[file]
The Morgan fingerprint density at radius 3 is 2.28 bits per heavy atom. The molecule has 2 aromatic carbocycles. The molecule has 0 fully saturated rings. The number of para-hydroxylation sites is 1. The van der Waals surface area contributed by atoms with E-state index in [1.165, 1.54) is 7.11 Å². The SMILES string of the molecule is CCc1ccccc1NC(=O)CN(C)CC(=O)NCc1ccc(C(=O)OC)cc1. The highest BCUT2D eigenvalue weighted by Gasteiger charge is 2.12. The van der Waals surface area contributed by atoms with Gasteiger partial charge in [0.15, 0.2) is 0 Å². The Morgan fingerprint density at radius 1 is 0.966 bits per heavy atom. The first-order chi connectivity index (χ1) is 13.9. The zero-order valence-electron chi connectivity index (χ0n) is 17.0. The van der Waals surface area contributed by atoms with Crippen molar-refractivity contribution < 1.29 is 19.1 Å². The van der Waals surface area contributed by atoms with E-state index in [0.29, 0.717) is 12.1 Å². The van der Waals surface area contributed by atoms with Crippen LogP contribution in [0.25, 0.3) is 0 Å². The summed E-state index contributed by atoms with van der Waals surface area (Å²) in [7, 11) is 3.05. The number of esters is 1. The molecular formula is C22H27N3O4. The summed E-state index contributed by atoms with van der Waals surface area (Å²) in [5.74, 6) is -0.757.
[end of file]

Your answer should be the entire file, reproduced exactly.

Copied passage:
The Morgan fingerprint density at radius 3 is 2.28 bits per heavy atom. The molecule has 2 aromatic carbocycles. The molecule has 0 fully saturated rings. The number of para-hydroxylation sites is 1. The van der Waals surface area contributed by atoms with E-state index in [1.165, 1.54) is 7.11 Å². The SMILES string of the molecule is CCc1ccccc1NC(=O)CN(C)CC(=O)NCc1ccc(C(=O)OC)cc1. The highest BCUT2D eigenvalue weighted by Gasteiger charge is 2.12. The van der Waals surface area contributed by atoms with Gasteiger partial charge in [0.15, 0.2) is 0 Å². The Morgan fingerprint density at radius 1 is 0.966 bits per heavy atom. The first-order chi connectivity index (χ1) is 13.9. The zero-order valence-electron chi connectivity index (χ0n) is 17.0. The van der Waals surface area contributed by atoms with Crippen molar-refractivity contribution < 1.29 is 19.1 Å². The van der Waals surface area contributed by atoms with E-state index in [0.29, 0.717) is 12.1 Å². The van der Waals surface area contributed by atoms with Crippen LogP contribution in [0.25, 0.3) is 0 Å². The summed E-state index contributed by atoms with van der Waals surface area (Å²) in [7, 11) is 3.05. The number of esters is 1. The molecular formula is C22H27N3O4. The summed E-state index contributed by atoms with van der Waals surface area (Å²) in [5.74, 6) is -0.757.